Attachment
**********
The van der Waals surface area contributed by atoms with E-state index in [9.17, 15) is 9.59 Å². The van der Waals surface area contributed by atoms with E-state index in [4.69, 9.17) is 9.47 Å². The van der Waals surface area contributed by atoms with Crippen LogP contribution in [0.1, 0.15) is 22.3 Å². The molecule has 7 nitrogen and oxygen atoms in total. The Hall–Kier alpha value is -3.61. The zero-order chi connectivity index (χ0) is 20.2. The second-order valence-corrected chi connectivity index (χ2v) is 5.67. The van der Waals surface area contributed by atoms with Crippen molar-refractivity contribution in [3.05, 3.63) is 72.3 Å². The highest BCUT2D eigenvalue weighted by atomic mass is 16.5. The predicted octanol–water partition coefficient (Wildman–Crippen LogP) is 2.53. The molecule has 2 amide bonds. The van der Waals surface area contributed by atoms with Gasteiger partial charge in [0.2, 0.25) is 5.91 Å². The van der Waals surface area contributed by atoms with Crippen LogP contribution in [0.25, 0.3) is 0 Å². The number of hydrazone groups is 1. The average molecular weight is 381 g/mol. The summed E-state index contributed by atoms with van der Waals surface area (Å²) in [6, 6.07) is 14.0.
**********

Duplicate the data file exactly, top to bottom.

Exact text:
The van der Waals surface area contributed by atoms with E-state index in [9.17, 15) is 9.59 Å². The van der Waals surface area contributed by atoms with E-state index in [4.69, 9.17) is 9.47 Å². The van der Waals surface area contributed by atoms with Crippen LogP contribution in [0.1, 0.15) is 22.3 Å². The molecule has 7 nitrogen and oxygen atoms in total. The Hall–Kier alpha value is -3.61. The zero-order chi connectivity index (χ0) is 20.2. The second-order valence-corrected chi connectivity index (χ2v) is 5.67. The van der Waals surface area contributed by atoms with Crippen molar-refractivity contribution in [3.05, 3.63) is 72.3 Å². The highest BCUT2D eigenvalue weighted by atomic mass is 16.5. The predicted octanol–water partition coefficient (Wildman–Crippen LogP) is 2.53. The molecule has 2 amide bonds. The van der Waals surface area contributed by atoms with Gasteiger partial charge in [0.2, 0.25) is 5.91 Å². The van der Waals surface area contributed by atoms with Crippen LogP contribution in [0.25, 0.3) is 0 Å². The number of hydrazone groups is 1. The average molecular weight is 381 g/mol. The summed E-state index contributed by atoms with van der Waals surface area (Å²) in [6, 6.07) is 14.0.